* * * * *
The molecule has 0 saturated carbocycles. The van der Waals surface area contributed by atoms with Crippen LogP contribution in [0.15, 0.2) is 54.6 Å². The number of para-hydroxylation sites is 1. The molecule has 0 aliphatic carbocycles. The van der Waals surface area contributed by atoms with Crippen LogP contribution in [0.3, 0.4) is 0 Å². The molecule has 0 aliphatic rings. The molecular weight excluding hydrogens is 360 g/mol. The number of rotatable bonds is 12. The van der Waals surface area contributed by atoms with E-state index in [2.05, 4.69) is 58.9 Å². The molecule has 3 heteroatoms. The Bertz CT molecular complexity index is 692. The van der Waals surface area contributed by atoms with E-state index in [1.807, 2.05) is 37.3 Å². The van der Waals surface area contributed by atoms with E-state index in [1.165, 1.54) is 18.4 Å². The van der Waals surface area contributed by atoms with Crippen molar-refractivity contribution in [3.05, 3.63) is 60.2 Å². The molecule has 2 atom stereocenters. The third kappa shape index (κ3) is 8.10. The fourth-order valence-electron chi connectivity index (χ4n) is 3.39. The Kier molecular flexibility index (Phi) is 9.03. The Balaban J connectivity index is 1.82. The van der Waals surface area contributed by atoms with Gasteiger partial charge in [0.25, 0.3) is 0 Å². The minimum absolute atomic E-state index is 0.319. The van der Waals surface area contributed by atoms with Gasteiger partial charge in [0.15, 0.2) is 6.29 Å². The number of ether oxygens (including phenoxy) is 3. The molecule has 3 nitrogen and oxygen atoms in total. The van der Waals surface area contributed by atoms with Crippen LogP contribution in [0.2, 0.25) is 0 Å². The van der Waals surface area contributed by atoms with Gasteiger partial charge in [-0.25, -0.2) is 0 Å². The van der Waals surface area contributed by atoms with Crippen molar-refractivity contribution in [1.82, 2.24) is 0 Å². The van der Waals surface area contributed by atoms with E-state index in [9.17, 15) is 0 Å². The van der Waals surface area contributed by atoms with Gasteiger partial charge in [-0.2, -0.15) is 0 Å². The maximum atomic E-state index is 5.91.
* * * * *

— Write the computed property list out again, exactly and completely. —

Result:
The molecule has 0 saturated carbocycles. The van der Waals surface area contributed by atoms with Crippen LogP contribution in [0.15, 0.2) is 54.6 Å². The number of para-hydroxylation sites is 1. The molecule has 0 aliphatic carbocycles. The van der Waals surface area contributed by atoms with Crippen LogP contribution in [0.3, 0.4) is 0 Å². The molecule has 0 aliphatic rings. The molecular weight excluding hydrogens is 360 g/mol. The number of rotatable bonds is 12. The van der Waals surface area contributed by atoms with E-state index in [2.05, 4.69) is 58.9 Å². The molecule has 3 heteroatoms. The Bertz CT molecular complexity index is 692. The van der Waals surface area contributed by atoms with E-state index in [1.807, 2.05) is 37.3 Å². The van der Waals surface area contributed by atoms with E-state index in [1.165, 1.54) is 18.4 Å². The van der Waals surface area contributed by atoms with Crippen molar-refractivity contribution in [3.05, 3.63) is 60.2 Å². The molecule has 2 atom stereocenters. The third kappa shape index (κ3) is 8.10. The fourth-order valence-electron chi connectivity index (χ4n) is 3.39. The Kier molecular flexibility index (Phi) is 9.03. The Balaban J connectivity index is 1.82. The van der Waals surface area contributed by atoms with Gasteiger partial charge in [0.25, 0.3) is 0 Å². The minimum absolute atomic E-state index is 0.319. The van der Waals surface area contributed by atoms with Gasteiger partial charge in [0.15, 0.2) is 6.29 Å². The number of ether oxygens (including phenoxy) is 3. The molecule has 3 nitrogen and oxygen atoms in total. The van der Waals surface area contributed by atoms with Crippen LogP contribution in [0.2, 0.25) is 0 Å². The van der Waals surface area contributed by atoms with Gasteiger partial charge in [-0.25, -0.2) is 0 Å². The van der Waals surface area contributed by atoms with Crippen molar-refractivity contribution in [1.82, 2.24) is 0 Å². The van der Waals surface area contributed by atoms with E-state index in [9.17, 15) is 0 Å². The van der Waals surface area contributed by atoms with Gasteiger partial charge in [-0.2, -0.15) is 0 Å². The maximum atomic E-state index is 5.91.